Metropolis, in partnership with the UN Global Compact Cities Programme (UNGCCP), recently launched a new initiative to support Indian cities to build public-private partnerships for sustainable urban growth and development.
With a set time span of two years, the joint Cities Programme – Metropolis Initiative titled Integrated Strategic Planning and Public-Private Partnerships was launched in a forum hosted by the National Institute of Urban Affairs (NIUA), India, from 26-27 July 2012 in New Delhi, India. The NIUA is a premier institute for research, training and information dissemination in urban development and management. Established in 1976, the Institute enjoys the support and commitment of the Ministry of Urban Development, Government of India, State Governments, urban and regional development authorities and other agencies concerned with urban issues.
The Initiative is of international importance but strategically particularly well positioned to be launched in India. Project Manager, Ms Mary Lewin from Metropolis and the Victorian Department of Planning and Community Development, says:
“India is fast becoming one of the world’s economic powerhouses. Although its economic growth is very impressive, it must tackle the challenges of population growth, social disparities, environmental degradation and urbanisation. The ‘Integrated Strategic Planning and Public Private Partnerships’ project is part of a Metropolis strategy to engage with and support Indian cities in meeting the increasing demand for physical and social infrastructure and in raising the quality of life of people living below the poverty line, who are mostly concentrated in urban areas. The objective is to develop an integrated strategic planning model as a decision making and monitoring tool.”
The forum hosted by Professor Chetan Vaidya from NIUA, comprised participants from five different nations, namely, Australia, Brazil, France, Germany, and Iran and included representatives from organizations and state bodies like UN-Habitat, National Capital Region (NCR), National Capital Regional Planning Board (NCRPB), Ministry of Urban Development, Centre for Research in Sustainable Urban Development (TERI), ADB – Cities Development Initiative for Asia, Cities Alliance, CURE, Association of Municipalities and Development Authorities (AMDA), Administrative Staff College of India, International Society of City and Regional Planners (ISOCARP), Indian Institute of Public Administration, and KFW Bankengruppe. Regional representation included Delhi, Hyderabad, Kolkata, Faridabad, and Bangalore.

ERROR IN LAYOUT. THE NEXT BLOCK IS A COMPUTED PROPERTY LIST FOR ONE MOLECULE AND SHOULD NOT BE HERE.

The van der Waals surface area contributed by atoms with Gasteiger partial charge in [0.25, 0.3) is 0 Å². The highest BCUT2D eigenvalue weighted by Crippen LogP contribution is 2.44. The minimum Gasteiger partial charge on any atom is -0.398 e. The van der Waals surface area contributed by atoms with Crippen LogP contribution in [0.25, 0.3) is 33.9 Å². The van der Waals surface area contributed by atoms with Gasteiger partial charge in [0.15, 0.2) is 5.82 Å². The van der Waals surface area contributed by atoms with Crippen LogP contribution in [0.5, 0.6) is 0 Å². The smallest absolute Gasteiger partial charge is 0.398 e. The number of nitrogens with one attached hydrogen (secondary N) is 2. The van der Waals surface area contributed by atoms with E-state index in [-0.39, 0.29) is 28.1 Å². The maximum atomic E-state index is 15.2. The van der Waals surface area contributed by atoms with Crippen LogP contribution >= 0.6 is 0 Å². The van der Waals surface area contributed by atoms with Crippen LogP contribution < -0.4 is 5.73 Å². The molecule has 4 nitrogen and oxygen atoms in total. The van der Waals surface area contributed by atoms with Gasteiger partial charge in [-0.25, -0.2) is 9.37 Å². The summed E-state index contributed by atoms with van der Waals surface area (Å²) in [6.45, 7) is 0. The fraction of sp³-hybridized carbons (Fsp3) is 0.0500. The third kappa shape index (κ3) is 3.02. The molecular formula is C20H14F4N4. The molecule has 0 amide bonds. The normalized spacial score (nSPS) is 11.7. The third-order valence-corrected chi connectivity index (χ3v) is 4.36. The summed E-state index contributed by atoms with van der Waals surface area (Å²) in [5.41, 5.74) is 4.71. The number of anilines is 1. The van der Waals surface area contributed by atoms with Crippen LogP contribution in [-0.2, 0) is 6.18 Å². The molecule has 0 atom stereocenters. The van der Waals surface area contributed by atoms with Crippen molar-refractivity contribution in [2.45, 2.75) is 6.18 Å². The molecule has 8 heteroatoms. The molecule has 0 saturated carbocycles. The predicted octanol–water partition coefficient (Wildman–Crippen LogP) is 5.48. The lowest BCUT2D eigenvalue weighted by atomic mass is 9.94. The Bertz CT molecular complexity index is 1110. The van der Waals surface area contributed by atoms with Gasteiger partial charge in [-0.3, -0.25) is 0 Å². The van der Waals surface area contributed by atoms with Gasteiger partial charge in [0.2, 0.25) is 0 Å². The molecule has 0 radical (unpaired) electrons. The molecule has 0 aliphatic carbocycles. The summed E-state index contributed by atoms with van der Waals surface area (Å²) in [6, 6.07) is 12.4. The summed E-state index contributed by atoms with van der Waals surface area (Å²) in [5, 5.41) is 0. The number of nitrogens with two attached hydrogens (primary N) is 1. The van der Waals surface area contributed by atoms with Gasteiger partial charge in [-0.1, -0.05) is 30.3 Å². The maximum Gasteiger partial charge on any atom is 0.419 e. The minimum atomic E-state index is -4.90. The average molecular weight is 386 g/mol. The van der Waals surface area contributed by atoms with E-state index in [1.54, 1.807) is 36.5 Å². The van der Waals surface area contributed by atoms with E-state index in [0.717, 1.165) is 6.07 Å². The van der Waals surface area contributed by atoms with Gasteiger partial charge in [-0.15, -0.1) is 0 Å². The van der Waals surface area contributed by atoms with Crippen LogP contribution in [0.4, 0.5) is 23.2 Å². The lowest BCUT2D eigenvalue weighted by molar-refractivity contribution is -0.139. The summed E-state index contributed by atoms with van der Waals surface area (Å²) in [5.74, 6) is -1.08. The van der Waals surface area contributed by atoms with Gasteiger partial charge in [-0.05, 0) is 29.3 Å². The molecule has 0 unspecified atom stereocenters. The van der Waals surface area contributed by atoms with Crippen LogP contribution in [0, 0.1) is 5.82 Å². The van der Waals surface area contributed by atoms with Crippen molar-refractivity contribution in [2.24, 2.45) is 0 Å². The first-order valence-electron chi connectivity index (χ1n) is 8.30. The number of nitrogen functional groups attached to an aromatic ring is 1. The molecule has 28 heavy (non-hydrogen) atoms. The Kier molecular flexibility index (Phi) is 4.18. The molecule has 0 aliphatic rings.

The country and organization representatives together with the Metropolis Team involving keynote speaker Professor Paul James (UNGCCP), Sunil Dubey (Metropolis India), and Christine Oakley (Victorian State Government) addressed the challenges to sustainable urban infrastructure development, and discussed possible mitigation measures to construct an integrated model for Bangalore and Mumbai, applying the ‘Circles of Sustainability’ approach. This approach suggests that planning should be understood holistically across an integrated series of domains – economics, ecology, politics and culture and, in its most developed form, offers an integrated method for deciding on the critical issues associated with responding to complex problems and then responding to them.
Supported by the Department of Planning and Community Development (DPCD), Victoria, the Integrated Strategic Planning and Public Private Partnerships Initiative in India aims to orient the tripartite partnership planning ‘Melbourne Model’, to a localised framework for Bangalore and Mumbai featuring Cross-domain, Participatory, Relational, Cross-Supported, and Standards-Oriented approaches, through interconnecting economic, ecological, political, and cultural dimensions, engaging stakeholder and community, identifying relationships between critical issues and indicators, using adequate quantification to identify conflict, and connecting emerging reporting and modelling standards like GRI, XBRL, AA10000, and DPSIR, respectively.
The forum included workshops aimed at developing locality-sensitive protocols, decision-making processes, and indicators for engaging and imparting training to Indian municipal authorities and state government agencies on how PPP projects work through Circles of Sustainability method to tackle urgent infrastructure needs. It also aimed to integrate local understanding of major issues with developed protocols. The key challenges identified included traffic congestion, sanitation, land and landfill scarcity, structures of state departments, weak urban finances, lack of clear accountability in the urban sector, and environmental pollution. These issues were further brainstormed and discussed with relevant case studies from participating countries, resulting in an outcome that acknowledged the crucial need for governance, capacity building and training, and engagement of civil society and political decision-makers through realistic indicators.
For more information see Metropolis Initiative India Progress Report 1